Bill Gates shares thoughts on what's after omicron, the pandemic's origins and more

He's also baffled by an utterly false and bizarre conspiracy theory.

Gael Fashingbauer Cooper
CNET freelancer Gael Fashingbauer Cooper, a journalist and pop-culture junkie, is co-author of "Whatever Happened to Pudding Pops? The Lost Toys, Tastes and Trends of the '70s and '80s," as well as "The Totally Sweet '90s." If Marathon candy bars ever come back, she'll be first in line.
Gael Fashingbauer Cooper
4 min read

Bill Gates answered questions about the coronavirus on Twitter.

Video screenshot by Gael Fashingbauer Cooper/CNET

Microsoft co-founder Bill Gates answered a variety of questions about the coronavirus on Twitter on Tuesday, and his answers might point to a slightly easier 2022 for a world that's weary of battling with surge after surge. Devi Sridhar, director of Global Health Governance and professor at the University of Edinburgh Medical School in Scotland, invited Twitter users to send her questions to ask Gates. 

Gates himself isn't a scientist or a physician, and to be clear, in the Twitter thread, he was sharing his opinions. But it's a topic he knows well. As the co-founder of the Bill & Melinda Gates Foundation, he has spent billions to bring vaccines to the developing world, well before the coronavirus pandemic.

Sridhar's final question may have been the one most people wanted to ask.

When will the pandemic be over?

"How and when will the pandemic be over?" she asked. "Does omicron show that we can 'live with COVID'? Or are other dangerous variants around the corner in 2022?"

Gates noted the grim effects of the omicron variant, especially on the unvaccinated.

"As countries experience their omicron wave health systems will be challenged. Most of the severe cases will be unvaccinated people," he wrote. But there's hope.

"Once omicron goes through a country then the rest of the year should see far fewer cases so COVID can be treated more like seasonal flu," Gates said. 

Is there a worse variant after omicron?

And is there an even more-contagious variant lurking somewhere after omicron? Gates doesn't think so, but isn't ready to bet the farm on it. 

"A more transmissive variant is not likely but we have been surprised a lot during this pandemic," he wrote. "Omicron will create a lot of immunity at least for the next year. (Trevor Bedford, a scientist at Seattle's Fred Hutchinson Cancer Research Center) tracks the genetics really well. We may have to take yearly shots for COVID for some time."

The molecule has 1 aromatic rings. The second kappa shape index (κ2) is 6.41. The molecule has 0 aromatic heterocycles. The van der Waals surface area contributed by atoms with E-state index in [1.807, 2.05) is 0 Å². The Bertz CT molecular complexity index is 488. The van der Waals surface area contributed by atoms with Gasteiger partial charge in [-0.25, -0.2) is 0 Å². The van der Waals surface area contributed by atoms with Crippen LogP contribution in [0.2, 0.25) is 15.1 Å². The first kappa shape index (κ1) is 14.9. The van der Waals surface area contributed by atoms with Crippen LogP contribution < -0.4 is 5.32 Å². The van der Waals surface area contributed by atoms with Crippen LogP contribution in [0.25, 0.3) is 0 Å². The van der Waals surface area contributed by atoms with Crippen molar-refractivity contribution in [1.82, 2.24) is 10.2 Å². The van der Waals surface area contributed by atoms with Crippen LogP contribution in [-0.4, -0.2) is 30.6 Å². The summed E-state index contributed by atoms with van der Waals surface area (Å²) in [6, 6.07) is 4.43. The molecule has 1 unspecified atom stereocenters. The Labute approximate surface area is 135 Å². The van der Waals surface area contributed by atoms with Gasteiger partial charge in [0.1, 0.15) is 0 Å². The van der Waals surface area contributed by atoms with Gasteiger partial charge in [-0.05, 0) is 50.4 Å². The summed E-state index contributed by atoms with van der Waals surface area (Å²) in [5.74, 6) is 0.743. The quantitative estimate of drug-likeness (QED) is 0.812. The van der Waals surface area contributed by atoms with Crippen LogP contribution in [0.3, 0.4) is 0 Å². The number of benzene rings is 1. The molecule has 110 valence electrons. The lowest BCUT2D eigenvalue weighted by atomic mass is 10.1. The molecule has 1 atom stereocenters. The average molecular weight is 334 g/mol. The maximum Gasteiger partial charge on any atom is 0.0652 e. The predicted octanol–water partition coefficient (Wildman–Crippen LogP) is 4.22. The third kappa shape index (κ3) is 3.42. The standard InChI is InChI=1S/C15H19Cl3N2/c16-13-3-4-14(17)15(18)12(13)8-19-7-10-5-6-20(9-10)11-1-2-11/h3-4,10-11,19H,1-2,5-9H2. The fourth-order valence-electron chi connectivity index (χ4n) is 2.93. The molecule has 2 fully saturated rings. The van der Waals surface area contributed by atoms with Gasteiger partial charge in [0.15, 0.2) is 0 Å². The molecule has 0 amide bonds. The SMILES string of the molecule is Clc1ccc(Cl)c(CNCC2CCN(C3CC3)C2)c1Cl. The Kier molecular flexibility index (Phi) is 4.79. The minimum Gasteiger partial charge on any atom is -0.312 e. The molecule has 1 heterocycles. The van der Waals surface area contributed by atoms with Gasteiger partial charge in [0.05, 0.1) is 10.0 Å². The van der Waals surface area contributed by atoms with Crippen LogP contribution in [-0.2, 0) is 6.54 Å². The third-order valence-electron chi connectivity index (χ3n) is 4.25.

Origins of COVID-19

And where did the COVID-19 virus come from? That's a hotly debated topic. A 2021 World Health Organization study offers no definitive answers, though it reiterates that a leak from a Chinese laboratory is "extremely unlikely" and that the virus most likely jumped from animals to humans.

"The data is pretty strong that it came from another species which is true for most pandemics," Gates said. "People will continue to speculate on this and we should make sure labs are careful. There will be future outbreaks coming from other species so we need to invest in being ready."

'Why would I want to' put chips in arms?

Sridhar also asked Gates about the conspiracy theories and misinformation about the pandemic. He's been at the heart of plenty of false coronavirus rumors. Even his oldest daughter, Jennifer, has joked about them.

Gates said groups such as the World Health Organization and Centers for Disease Control and Prevention need more resources to get on top of pandemics early and spread correct information, and that social media fell behind as far as sharing the truth. And he expressed bewilderment at one of the more bizarre conspiracy theories.

"People like you and I and Tony Fauci have been subject to a lot of misinformation," he wrote. "I didn't expect that. Some of it like me putting chips in arms doesn't make sense to me -- why would I want to do that?"

Better, long-lasting vaccines needed

Gates also said that the biggest scientific breakthrough that would help end the pandemic would be better and longer-lasting vaccines.

"The vaccines we have prevent severe disease and death very well but they are missing two key things," he said. "First they still allow infections ('breakthrough') and the duration appears to be limited. We need vaccines that prevent re-infection and have many years of duration."

Praise for Australia's early action

He also praised countries that moved quickly to deal with the pandemic.

"A few countries like Australia moved fast to diagnose cases at scale and isolate people who were infected," Gates said. "They were able to limit deaths dramatically. Once the numbers get large in a country it is too late. So the first few months made a lot of difference."

In December, Gates said that 2021 was the hardest year of his life, and noted that he canceled his own holiday plans after close friends came down with COVID-19. But even then, he was optimistic that the omicron wave could burn itself out in three months.

"I still believe if we take the right steps, the pandemic can be over in 2022," Gates said then.